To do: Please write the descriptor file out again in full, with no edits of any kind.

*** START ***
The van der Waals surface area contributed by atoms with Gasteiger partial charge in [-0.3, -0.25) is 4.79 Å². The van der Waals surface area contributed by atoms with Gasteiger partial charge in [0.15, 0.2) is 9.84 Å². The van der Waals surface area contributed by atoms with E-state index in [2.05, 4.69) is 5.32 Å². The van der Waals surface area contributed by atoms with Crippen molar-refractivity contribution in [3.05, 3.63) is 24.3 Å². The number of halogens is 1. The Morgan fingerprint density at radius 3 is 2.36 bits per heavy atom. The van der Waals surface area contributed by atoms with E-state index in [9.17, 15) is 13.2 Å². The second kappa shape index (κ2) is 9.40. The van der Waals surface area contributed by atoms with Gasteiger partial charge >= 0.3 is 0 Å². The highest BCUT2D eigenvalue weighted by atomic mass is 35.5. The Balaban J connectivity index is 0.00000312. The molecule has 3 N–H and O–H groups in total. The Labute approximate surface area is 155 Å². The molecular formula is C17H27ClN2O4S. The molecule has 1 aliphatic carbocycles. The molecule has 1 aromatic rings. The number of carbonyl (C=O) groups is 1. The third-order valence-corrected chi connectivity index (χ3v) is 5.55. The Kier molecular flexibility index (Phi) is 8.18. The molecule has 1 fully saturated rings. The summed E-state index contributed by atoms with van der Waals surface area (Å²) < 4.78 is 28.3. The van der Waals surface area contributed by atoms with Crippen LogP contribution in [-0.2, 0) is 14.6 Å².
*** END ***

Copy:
The van der Waals surface area contributed by atoms with Gasteiger partial charge in [-0.3, -0.25) is 4.79 Å². The van der Waals surface area contributed by atoms with Gasteiger partial charge in [0.15, 0.2) is 9.84 Å². The van der Waals surface area contributed by atoms with E-state index in [2.05, 4.69) is 5.32 Å². The van der Waals surface area contributed by atoms with Crippen molar-refractivity contribution in [3.05, 3.63) is 24.3 Å². The number of halogens is 1. The Morgan fingerprint density at radius 3 is 2.36 bits per heavy atom. The van der Waals surface area contributed by atoms with E-state index in [9.17, 15) is 13.2 Å². The second kappa shape index (κ2) is 9.40. The van der Waals surface area contributed by atoms with Gasteiger partial charge >= 0.3 is 0 Å². The highest BCUT2D eigenvalue weighted by atomic mass is 35.5. The Balaban J connectivity index is 0.00000312. The molecule has 3 N–H and O–H groups in total. The Labute approximate surface area is 155 Å². The molecular formula is C17H27ClN2O4S. The molecule has 1 aliphatic carbocycles. The molecule has 1 aromatic rings. The number of carbonyl (C=O) groups is 1. The third-order valence-corrected chi connectivity index (χ3v) is 5.55. The Kier molecular flexibility index (Phi) is 8.18. The molecule has 1 fully saturated rings. The summed E-state index contributed by atoms with van der Waals surface area (Å²) < 4.78 is 28.3. The van der Waals surface area contributed by atoms with Crippen LogP contribution in [-0.2, 0) is 14.6 Å².